Even mundane purchases are affected by trust. My wife and I trust U.S.-grown produce and we distrust foreign-grown food. But why? I possess no empirical evidence that the U.S.-grown produce is safer. I've done no research, can't recall seeing any news reports and know of no information to suggest I have reason to distrust blueberries from Argentina or tomatoes from Mexico. We are obviously in the minority, since more supermarkets sell more imported than homegrown produce. But we are not alone. And local farmers markets' success attests to that. The point is, if "Who do you trust?" plays a part in many rather mundane buying decisions, imagine how significant it may be for somebody contemplating a more significant purchase or investment.

Certainly the more significant a purchase is to a buyer, the more consciously he seeks a trustworthy seller or provider, but you can't ignore the role of trust in just about every act of commerce.

My wife and I eat unknown quantities of foreign-grown produce, seafood and meat in restaurants, but refuse to buy it at the supermarket. Is that rational? Of course not. A big breakthrough in your approach to trust-based marketing will be forcing yourself away from rational, logical thought about why your customers would or should trust you. Instead, if you can "decode" how they really process you and the ideas, information and propositions you present, you'll find yourself holding a new key to the vault.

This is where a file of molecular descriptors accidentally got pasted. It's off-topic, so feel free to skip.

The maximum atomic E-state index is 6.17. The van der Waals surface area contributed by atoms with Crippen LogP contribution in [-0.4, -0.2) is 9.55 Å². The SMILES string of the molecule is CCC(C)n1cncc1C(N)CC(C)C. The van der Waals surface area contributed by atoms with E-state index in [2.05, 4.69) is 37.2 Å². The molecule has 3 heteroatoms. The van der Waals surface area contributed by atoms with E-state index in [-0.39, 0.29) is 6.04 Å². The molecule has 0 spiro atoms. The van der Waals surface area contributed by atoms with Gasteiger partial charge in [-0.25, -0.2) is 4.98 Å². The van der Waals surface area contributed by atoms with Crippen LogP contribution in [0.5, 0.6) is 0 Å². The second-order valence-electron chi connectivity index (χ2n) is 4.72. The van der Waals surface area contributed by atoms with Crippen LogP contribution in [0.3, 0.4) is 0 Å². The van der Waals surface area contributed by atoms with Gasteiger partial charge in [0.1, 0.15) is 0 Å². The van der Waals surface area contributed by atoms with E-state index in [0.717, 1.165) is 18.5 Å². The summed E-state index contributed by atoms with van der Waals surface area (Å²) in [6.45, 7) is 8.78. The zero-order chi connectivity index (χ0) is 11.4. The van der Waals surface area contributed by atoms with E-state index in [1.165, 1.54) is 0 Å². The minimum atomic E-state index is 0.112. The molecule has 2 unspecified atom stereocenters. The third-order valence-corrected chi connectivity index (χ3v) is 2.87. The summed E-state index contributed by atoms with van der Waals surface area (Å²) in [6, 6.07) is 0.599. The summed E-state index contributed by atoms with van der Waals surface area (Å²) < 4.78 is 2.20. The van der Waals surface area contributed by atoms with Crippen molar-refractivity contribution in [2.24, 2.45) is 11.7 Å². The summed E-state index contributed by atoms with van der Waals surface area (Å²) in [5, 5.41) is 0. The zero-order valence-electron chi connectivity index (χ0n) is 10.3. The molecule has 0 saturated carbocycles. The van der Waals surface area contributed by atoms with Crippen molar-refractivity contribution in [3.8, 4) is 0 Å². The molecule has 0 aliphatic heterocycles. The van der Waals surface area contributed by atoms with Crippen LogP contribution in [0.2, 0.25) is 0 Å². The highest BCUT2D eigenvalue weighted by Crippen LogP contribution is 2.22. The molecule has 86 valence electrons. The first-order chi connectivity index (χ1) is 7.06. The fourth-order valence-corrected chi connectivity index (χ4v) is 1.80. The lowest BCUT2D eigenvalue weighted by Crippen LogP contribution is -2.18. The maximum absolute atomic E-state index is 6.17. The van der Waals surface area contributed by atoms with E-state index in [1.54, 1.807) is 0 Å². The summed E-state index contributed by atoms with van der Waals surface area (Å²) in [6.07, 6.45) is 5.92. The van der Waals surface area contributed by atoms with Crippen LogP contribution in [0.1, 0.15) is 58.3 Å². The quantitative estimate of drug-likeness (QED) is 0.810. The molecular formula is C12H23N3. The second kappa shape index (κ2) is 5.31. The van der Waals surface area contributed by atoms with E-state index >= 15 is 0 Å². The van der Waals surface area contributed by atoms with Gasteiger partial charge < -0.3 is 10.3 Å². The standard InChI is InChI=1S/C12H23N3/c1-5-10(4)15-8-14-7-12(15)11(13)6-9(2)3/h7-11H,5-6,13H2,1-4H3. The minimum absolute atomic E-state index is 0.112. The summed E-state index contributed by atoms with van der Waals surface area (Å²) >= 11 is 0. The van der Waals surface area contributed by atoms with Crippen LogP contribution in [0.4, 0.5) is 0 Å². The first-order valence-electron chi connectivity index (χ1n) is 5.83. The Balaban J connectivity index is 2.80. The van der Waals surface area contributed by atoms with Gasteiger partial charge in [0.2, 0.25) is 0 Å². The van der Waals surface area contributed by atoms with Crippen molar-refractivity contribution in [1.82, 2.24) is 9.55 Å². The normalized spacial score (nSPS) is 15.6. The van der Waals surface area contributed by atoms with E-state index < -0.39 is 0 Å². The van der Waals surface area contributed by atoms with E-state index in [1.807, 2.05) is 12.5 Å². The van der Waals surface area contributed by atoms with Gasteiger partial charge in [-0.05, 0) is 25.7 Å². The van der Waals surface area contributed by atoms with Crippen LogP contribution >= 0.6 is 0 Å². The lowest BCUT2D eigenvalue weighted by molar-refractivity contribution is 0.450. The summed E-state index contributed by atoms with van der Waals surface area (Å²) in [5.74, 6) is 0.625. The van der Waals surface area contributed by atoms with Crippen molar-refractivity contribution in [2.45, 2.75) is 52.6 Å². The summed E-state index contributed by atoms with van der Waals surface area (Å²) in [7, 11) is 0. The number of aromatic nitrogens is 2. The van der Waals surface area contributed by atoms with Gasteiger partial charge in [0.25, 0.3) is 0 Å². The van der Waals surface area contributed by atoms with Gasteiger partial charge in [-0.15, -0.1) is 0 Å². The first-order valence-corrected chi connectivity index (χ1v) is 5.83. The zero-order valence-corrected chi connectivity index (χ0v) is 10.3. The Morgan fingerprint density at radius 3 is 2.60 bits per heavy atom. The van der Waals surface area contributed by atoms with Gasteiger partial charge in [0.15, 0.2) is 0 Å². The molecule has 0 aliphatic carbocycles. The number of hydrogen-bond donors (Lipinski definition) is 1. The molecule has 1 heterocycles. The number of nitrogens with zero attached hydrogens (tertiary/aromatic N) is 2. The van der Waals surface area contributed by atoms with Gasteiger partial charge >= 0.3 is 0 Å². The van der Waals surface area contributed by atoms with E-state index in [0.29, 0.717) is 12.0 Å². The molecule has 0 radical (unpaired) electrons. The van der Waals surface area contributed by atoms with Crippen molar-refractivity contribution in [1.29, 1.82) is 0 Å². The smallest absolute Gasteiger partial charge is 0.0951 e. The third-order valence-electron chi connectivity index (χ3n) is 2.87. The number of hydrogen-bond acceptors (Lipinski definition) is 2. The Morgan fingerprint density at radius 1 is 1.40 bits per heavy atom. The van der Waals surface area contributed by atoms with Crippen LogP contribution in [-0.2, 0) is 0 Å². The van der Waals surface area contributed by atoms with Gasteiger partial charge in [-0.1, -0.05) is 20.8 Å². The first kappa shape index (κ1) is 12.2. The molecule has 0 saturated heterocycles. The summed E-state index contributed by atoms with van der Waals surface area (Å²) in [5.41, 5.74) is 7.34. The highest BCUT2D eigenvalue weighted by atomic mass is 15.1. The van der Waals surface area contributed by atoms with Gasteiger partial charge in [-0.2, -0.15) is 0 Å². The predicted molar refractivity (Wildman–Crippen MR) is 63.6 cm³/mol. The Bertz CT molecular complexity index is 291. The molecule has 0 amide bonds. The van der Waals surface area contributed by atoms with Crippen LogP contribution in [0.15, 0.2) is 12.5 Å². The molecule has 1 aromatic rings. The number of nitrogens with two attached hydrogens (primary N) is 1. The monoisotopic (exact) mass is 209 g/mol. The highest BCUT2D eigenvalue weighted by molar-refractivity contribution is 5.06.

Related: Why and How to Build Customer Relationships with Website Comments

One of the main sources of trust is "pass along." You trust somebody because somebody you trust trusts him. It's passed-along trust.

Targeted investors handed their money over to Bernie Madoff and his epic Ponzi scheme voluntarily. And most who did so were sophisticated and wealthy individuals, managers of family fortunes, and paid administrators of universities' investment portfolios and pensions. All had access to competent financial, tax and legal advisors. Yet they handed wealth to Madoff. None could explain exactly what Bernie did with their money or how he consistently generated above-par returns. Trusting Madoff was irrational, so why did so many who should have known better? Because someone who they knew and trusted, trusted him. Yes, he served on the board of the Nasdaq stock exchange and had offices and trappings of wealth manufactured with the stolen money. But at the core, Bernie perpetuated his scam thanks to passed-along trust.